On October 8, 2020, the Institute of Amazonian Studies (Instituto de Estudos Amazônicos – IEA) filed a Public Civil Action (class action) against the Federal Government of Brazil, seeking recognition of a fundamental right to a stable climate for present and future generations under the Brazilian Constitution, and seeking an order to compel the federal government to comply with national climate law. Plaintiffs allege that the federal government has failed to comply with its own action plans to prevent deforestation and mitigate and adapt to climate change, violating national law and fundamental rights.

Plaintiffs assert that the government has failed to meet the Brazilian emissions targets set out in the Climate Change National Policy Act, a binding act passed by the Brazilian legislature, and in the Action Plan for Prevention and Control of Deforestation in Legal Amazon (PPCDAm). Plaintiffs seek an order to compel the federal government to comply with its existing policies, to reforest an area equivalent to what was deforested beyond the statutory limit, and to allocate sufficient budgetary resources for this purpose. Institute of Amazonian Studies v. Brazil (Federal District Court of Curitiba).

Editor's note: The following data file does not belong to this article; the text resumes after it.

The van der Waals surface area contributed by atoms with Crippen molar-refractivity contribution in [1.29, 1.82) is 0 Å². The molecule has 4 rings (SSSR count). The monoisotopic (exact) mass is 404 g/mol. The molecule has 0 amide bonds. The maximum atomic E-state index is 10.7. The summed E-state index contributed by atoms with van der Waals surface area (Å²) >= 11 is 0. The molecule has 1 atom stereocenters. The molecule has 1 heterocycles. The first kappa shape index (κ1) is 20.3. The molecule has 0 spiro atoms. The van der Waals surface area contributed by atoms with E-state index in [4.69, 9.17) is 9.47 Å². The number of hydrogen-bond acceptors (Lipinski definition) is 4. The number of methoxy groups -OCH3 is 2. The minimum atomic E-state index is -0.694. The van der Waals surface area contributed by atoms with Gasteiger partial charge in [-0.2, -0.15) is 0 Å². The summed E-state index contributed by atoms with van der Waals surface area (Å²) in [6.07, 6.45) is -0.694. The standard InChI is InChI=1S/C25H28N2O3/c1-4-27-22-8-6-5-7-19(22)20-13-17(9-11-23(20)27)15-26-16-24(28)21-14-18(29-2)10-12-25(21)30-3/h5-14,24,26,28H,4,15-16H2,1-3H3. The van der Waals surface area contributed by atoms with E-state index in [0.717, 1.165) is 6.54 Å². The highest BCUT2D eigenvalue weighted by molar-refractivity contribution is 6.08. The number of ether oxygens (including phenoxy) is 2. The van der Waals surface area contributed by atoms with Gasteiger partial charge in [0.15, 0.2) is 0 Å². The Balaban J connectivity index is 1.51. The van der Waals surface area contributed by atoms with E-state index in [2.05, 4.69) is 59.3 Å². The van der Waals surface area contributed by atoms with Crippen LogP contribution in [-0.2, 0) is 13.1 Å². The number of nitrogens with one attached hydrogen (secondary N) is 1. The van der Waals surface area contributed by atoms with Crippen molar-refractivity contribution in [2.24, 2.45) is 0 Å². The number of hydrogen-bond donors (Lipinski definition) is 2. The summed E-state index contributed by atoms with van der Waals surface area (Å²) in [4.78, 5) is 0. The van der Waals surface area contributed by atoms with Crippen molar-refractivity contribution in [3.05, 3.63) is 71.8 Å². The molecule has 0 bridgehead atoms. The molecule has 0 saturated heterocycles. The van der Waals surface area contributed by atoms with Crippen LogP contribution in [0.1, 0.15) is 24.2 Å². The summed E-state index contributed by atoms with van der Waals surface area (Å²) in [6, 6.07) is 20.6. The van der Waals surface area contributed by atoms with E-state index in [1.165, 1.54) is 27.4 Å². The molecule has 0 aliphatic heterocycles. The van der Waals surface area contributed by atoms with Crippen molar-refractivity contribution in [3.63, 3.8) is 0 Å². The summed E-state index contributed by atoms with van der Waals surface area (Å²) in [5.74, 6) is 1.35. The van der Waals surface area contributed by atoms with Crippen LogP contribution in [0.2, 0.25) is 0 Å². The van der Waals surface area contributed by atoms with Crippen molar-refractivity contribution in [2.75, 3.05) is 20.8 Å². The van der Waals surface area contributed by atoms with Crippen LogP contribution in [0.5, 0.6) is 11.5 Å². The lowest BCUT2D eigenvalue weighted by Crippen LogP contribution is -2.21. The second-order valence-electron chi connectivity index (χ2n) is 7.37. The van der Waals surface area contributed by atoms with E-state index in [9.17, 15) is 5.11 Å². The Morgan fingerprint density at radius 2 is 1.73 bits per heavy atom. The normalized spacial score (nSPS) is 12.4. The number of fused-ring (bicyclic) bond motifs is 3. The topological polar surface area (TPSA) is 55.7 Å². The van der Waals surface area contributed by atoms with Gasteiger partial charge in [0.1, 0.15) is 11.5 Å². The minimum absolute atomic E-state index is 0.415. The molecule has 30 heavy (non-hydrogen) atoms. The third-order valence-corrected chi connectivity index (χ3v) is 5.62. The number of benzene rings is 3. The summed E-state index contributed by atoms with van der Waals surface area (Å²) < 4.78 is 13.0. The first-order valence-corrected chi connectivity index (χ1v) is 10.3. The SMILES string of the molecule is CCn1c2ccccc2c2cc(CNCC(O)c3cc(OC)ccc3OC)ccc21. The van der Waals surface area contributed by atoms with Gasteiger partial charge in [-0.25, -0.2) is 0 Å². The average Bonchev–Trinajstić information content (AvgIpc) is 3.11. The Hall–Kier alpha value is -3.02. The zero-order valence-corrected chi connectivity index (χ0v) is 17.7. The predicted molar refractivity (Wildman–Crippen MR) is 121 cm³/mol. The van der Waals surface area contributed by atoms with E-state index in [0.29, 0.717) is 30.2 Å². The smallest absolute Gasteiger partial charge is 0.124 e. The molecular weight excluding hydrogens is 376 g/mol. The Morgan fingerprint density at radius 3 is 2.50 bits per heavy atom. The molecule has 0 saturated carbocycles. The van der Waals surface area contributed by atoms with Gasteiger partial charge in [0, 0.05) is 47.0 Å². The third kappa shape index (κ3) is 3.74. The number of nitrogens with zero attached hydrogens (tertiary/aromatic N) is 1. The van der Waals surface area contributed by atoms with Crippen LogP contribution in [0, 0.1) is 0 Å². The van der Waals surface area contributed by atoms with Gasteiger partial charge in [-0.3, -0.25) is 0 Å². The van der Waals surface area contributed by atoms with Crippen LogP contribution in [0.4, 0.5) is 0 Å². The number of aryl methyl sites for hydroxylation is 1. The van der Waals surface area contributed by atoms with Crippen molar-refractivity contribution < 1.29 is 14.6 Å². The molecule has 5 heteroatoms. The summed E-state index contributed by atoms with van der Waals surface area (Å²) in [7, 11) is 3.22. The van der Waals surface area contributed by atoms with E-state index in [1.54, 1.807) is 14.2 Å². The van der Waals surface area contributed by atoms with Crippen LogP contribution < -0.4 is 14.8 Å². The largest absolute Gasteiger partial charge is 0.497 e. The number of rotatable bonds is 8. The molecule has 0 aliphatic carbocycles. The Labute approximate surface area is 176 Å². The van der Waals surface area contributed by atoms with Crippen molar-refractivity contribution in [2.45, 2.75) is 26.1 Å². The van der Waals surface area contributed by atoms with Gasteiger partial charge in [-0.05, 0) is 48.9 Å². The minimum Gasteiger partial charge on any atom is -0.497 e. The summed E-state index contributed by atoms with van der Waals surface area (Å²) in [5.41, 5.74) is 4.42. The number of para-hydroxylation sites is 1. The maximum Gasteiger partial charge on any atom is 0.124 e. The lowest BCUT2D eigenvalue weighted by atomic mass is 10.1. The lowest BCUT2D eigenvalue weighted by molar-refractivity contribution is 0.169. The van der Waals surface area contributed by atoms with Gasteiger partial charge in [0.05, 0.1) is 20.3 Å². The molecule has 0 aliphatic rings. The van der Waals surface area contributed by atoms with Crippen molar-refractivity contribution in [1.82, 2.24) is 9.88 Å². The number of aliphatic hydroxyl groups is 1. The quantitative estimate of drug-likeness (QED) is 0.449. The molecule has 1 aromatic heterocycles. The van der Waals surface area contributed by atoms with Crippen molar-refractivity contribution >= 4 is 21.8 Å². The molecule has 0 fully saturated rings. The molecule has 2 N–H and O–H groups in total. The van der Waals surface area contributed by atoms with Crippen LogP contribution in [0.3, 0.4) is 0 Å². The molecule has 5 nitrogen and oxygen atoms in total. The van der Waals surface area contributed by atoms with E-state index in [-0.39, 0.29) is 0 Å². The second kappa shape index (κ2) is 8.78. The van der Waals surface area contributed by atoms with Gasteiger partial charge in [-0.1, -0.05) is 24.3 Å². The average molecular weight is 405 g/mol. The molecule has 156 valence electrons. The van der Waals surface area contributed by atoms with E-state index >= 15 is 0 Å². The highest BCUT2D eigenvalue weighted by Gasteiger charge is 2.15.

Four Civil Society Organizations Filed Suit in East African Court of Justice Seeking Injunction to Stop East African Crude Oil Pipeline

On November 6, 2020, four civil society organizations filed a suit against the governments of Tanzania and Uganda in the East African Court of Justice seeking an injunction to stop the East African Crude Oil Pipeline. According to a press release issued by the civil society organizations, plaintiffs allege that the governments, without objection from the Secretary General of the East African Community, who is responsible for oversight of the East African Community Treaty, signed agreements to build the pipeline without proper environmental, social, human rights, and climate impact assessments. The claims arise under Ugandan national law and the East African Community Treaty and its protocols. The civil society organizations are the Center for Food and Adequate Living Rights, the Africa Institute for Energy Governance, Natural Justice, and the Center for Strategic Litigation in Tanzania. Center for Food and Adequate Living Rights et al. v. Tanzania and Uganda (East African Court of Justice).